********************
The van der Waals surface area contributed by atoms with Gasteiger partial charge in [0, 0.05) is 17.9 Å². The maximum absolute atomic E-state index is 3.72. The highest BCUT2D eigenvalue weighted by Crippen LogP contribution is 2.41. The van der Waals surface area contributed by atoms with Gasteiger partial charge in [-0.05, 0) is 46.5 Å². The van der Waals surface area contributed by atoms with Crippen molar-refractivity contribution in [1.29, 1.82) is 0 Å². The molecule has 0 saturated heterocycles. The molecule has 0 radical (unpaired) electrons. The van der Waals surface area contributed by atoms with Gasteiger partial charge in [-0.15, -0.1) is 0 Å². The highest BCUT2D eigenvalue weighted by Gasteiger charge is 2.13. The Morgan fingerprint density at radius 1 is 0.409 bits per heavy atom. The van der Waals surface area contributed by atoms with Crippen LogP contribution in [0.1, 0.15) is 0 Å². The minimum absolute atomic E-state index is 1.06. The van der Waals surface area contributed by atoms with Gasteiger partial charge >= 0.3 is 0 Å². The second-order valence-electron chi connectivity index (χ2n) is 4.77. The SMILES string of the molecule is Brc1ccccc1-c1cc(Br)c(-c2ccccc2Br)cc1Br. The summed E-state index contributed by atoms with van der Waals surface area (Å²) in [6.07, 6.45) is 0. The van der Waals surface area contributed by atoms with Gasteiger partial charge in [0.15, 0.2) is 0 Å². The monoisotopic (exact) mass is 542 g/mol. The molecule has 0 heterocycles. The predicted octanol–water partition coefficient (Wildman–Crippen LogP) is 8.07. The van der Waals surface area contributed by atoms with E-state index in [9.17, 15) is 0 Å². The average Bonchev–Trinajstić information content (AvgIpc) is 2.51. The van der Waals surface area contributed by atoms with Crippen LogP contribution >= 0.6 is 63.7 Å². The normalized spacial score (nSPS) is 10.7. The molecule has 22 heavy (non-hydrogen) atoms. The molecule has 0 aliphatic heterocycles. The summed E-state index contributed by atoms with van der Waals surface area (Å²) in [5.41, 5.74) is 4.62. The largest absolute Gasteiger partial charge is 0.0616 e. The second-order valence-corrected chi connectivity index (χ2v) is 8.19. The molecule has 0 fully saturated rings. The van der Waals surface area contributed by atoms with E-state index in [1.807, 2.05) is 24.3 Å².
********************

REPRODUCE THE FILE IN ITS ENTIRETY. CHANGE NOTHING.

The van der Waals surface area contributed by atoms with Gasteiger partial charge in [0, 0.05) is 17.9 Å². The maximum absolute atomic E-state index is 3.72. The highest BCUT2D eigenvalue weighted by Crippen LogP contribution is 2.41. The van der Waals surface area contributed by atoms with Gasteiger partial charge in [-0.05, 0) is 46.5 Å². The van der Waals surface area contributed by atoms with Crippen molar-refractivity contribution in [1.29, 1.82) is 0 Å². The molecule has 0 saturated heterocycles. The molecule has 0 radical (unpaired) electrons. The van der Waals surface area contributed by atoms with Gasteiger partial charge in [-0.15, -0.1) is 0 Å². The highest BCUT2D eigenvalue weighted by Gasteiger charge is 2.13. The Morgan fingerprint density at radius 1 is 0.409 bits per heavy atom. The van der Waals surface area contributed by atoms with Crippen LogP contribution in [0.1, 0.15) is 0 Å². The minimum absolute atomic E-state index is 1.06. The van der Waals surface area contributed by atoms with Gasteiger partial charge >= 0.3 is 0 Å². The second-order valence-electron chi connectivity index (χ2n) is 4.77. The SMILES string of the molecule is Brc1ccccc1-c1cc(Br)c(-c2ccccc2Br)cc1Br. The summed E-state index contributed by atoms with van der Waals surface area (Å²) in [6.07, 6.45) is 0. The van der Waals surface area contributed by atoms with Gasteiger partial charge in [0.15, 0.2) is 0 Å². The monoisotopic (exact) mass is 542 g/mol. The molecule has 0 heterocycles. The predicted octanol–water partition coefficient (Wildman–Crippen LogP) is 8.07. The van der Waals surface area contributed by atoms with E-state index in [9.17, 15) is 0 Å². The average Bonchev–Trinajstić information content (AvgIpc) is 2.51. The van der Waals surface area contributed by atoms with Crippen LogP contribution >= 0.6 is 63.7 Å². The normalized spacial score (nSPS) is 10.7. The molecule has 22 heavy (non-hydrogen) atoms. The molecule has 0 aliphatic heterocycles. The summed E-state index contributed by atoms with van der Waals surface area (Å²) in [5.41, 5.74) is 4.62. The largest absolute Gasteiger partial charge is 0.0616 e. The second-order valence-corrected chi connectivity index (χ2v) is 8.19. The molecule has 0 fully saturated rings. The van der Waals surface area contributed by atoms with E-state index in [1.807, 2.05) is 24.3 Å².